WI: Cable TV bill called a blow to consumer

Posted on March 10, 2007 - 7:50pm.

from: Capital Times

Cable TV bill called a blow to consumer
Critics say proposed law is riddled with problems
By Jeff Richgels

Consumers would lose what little protection they have under a proposed statewide cable TV franchising law introduced Thursday, critics of the bill said today.

For example, under current law, the thousands of Madison area customers who lost all Charter Communications services in a huge outage last month were entitled to credit from the company for a day's worth of service if their service was out for at least four hours.

Under the proposed new law, "There would be no recourse for the subscriber other than to ask very nicely for some money back," said Barry Orton, a University of Wisconsin professor of telecommunications who advises many communities in their dealings with cable companies.

The bill also makes the Department of Financial Institutions the regulating body, rather than the Public Service Commission or Department of Agriculture, Trade and Consumer Protection.

"They have no expertise in this at all," Orton said of DFI.

Orton said the Legislative Audit Bureau's explanation of the bill states that it "prohibits DFI from promulgating any rules interpreting the bill's provisions or establishing procedures for the bill's requirements," and it "repeals requirements enforced by DATCP and district attorneys regarding cable television subscriber rights regarding service interruptions and disconnections, repairs, program service deletions and rate increases."

The bill also prohibits DFI or municipalities from setting any additional customer service standards beyond the FCC standards, and prohibits enforcement of the FCC standards, Orton said.

"But the FCC doesn't enforce the standards because they're meant to be enforced by local governments," he said. "It's so funny it's almost ludicrous."

"When it comes to consumer protections, customers will be left out in the midwinter cold in their underwear," Orton added. "They had some kind of a T-shirt on but it will be gone. And the designated referee (DFI) has never seen a game in his life and is prohibited from blowing a whistle or calling time or penalizing any of the participants."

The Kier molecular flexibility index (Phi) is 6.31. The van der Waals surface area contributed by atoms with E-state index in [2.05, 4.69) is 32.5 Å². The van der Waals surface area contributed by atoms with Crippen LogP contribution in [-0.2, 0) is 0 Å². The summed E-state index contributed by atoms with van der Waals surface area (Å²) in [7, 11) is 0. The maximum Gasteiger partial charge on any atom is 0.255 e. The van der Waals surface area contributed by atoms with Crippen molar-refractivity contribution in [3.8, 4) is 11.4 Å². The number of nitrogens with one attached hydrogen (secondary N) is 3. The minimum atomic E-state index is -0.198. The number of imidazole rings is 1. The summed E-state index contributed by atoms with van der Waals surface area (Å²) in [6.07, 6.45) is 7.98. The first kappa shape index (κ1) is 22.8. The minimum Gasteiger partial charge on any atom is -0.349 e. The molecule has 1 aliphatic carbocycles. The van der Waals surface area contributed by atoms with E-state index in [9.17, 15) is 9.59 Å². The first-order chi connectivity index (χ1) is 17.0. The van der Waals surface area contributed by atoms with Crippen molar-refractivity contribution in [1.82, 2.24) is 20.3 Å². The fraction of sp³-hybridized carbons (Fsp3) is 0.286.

The aim of the bill is to increase competition in the cable TV market, by easing the entry into video services for phone companies like AT&T and Verizon. AT&T has begun marketing its U-verse Internet TV service in parts of Milwaukee and Racine and is expected to offer it in the Madison area later this year.

The bill would provide a statewide franchise process for companies offering video services, instead of requiring them to negotiate agreements with local governments, as traditional cable companies have done through the years.

Competition in Wisconsin has been hindered by the local franchising requirement because of the time and expense involved, said state Rep. Phil Montgomery, R-Green Bay, a sponsor. The bill is co-sponsored by state Sen. Jeff Plale, D-Milwaukee.

The bipartisan bill is modeled after laws passed in 11 states, and those states have seen a decrease of up to 20 percent in cable fees charged to consumers and an increase in jobs as a result of the competition, Montgomery said.

Orton said there is no such data, since most of those laws have just been passed. The data being referenced is extrapolated from data from the Federal Communications Commission from the 1990s, he said.

"The reality is where Verizon has been in business more than a year they've raised rates just like the cable companies," Orton said. "And while cable companies may have cut prices at first they've also risen since."

Orton added that AT&T Chairman and CEO Ed Whitacre has told Wall Street analysts that AT&T would not be competing on price in TV services and that the company expected its prices to be in the same range as traditional cable companies.

"The idea that there will be price wars is false," he said.

Gov. Jim Doyle has not had an opportunity to review the bill, spokesman Matt Canter said.

State Rep. Spencer Black, D-Madison, who authored the bill that provided the current protections, said he is not opposed to the concept of providing more competition in cable TV, "as long as it's done fairly to local governments and consumers."

In addition to mandating credits for extended outages, current law requires that repairs be made within 72 hours, and mandates advance notice of channel changes, rate increases and disconnections. It also gives the state the ability to approve or disapprove transfer of ownership.

"Those important protections were put into law because of problems consumers experienced," Black said. "Eliminating those protections is a big mistake."

Proponents say competition will protect consumers.

The bill includes language that prohibits "redlining" - serving only affluent areas of a service territory and excluding low-income areas such as the south side of Madison - but "there's enough loopholes that they can really serve wherever they want," Orton said.

The Wisconsin Alliance of Cities hasn't had a chance to take a formal position on the bill, "but I think I know where we're going to go," spokesman Rich Eggleston said.

"Nobody that I've talked to in local government is happy with this," Eggleston said.

The bill stemmed from negotiations between cable companies, AT&T and members of the legislature, with local government excluded from the table, Eggleston said, adding that "when you're not at the table too often you end up on the menu."

A hearing on the proposal is scheduled for March 27 before the Assembly's Energy and Utilities Committee.

The Associated Press contributed to this report.

E-mail: jrichgels@madison.com

( categories: State Franchises | WISCONSIN )